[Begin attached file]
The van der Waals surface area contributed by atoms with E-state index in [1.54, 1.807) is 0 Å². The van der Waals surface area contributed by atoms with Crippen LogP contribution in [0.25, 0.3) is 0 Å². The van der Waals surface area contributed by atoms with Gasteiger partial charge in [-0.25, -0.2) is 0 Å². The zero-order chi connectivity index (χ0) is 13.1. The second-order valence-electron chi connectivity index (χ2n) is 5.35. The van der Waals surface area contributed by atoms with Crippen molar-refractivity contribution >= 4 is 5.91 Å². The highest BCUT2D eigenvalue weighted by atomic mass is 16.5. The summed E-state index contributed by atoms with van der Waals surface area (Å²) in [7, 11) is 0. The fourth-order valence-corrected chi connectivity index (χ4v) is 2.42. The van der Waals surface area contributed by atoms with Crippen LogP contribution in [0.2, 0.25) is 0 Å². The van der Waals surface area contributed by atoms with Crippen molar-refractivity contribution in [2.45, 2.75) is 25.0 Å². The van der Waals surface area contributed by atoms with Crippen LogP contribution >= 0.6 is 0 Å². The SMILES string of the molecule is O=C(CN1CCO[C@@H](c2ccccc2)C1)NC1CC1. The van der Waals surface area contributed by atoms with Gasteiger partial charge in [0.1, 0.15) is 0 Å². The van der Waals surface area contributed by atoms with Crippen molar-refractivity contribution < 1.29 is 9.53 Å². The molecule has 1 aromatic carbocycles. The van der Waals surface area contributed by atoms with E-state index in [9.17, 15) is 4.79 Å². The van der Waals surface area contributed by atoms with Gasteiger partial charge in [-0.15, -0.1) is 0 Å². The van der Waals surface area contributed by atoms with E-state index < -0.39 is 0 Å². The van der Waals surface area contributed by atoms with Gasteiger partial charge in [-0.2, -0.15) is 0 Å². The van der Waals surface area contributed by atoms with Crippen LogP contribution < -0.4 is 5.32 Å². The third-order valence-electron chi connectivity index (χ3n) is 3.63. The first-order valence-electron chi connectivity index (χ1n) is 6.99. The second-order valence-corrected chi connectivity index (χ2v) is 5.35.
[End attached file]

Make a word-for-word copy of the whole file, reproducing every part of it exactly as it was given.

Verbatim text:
The van der Waals surface area contributed by atoms with E-state index in [1.54, 1.807) is 0 Å². The van der Waals surface area contributed by atoms with Crippen LogP contribution in [0.25, 0.3) is 0 Å². The van der Waals surface area contributed by atoms with Gasteiger partial charge in [-0.25, -0.2) is 0 Å². The zero-order chi connectivity index (χ0) is 13.1. The second-order valence-electron chi connectivity index (χ2n) is 5.35. The van der Waals surface area contributed by atoms with Crippen molar-refractivity contribution >= 4 is 5.91 Å². The highest BCUT2D eigenvalue weighted by atomic mass is 16.5. The summed E-state index contributed by atoms with van der Waals surface area (Å²) in [7, 11) is 0. The fourth-order valence-corrected chi connectivity index (χ4v) is 2.42. The van der Waals surface area contributed by atoms with Crippen LogP contribution in [0.2, 0.25) is 0 Å². The van der Waals surface area contributed by atoms with Crippen molar-refractivity contribution in [2.45, 2.75) is 25.0 Å². The van der Waals surface area contributed by atoms with Crippen LogP contribution >= 0.6 is 0 Å². The SMILES string of the molecule is O=C(CN1CCO[C@@H](c2ccccc2)C1)NC1CC1. The van der Waals surface area contributed by atoms with Gasteiger partial charge in [0.1, 0.15) is 0 Å². The van der Waals surface area contributed by atoms with Crippen molar-refractivity contribution < 1.29 is 9.53 Å². The molecule has 1 aromatic carbocycles. The van der Waals surface area contributed by atoms with E-state index in [9.17, 15) is 4.79 Å². The van der Waals surface area contributed by atoms with Gasteiger partial charge in [-0.15, -0.1) is 0 Å². The van der Waals surface area contributed by atoms with E-state index < -0.39 is 0 Å². The van der Waals surface area contributed by atoms with Gasteiger partial charge in [-0.2, -0.15) is 0 Å². The van der Waals surface area contributed by atoms with Crippen LogP contribution < -0.4 is 5.32 Å². The third-order valence-electron chi connectivity index (χ3n) is 3.63. The first-order valence-electron chi connectivity index (χ1n) is 6.99. The second-order valence-corrected chi connectivity index (χ2v) is 5.35.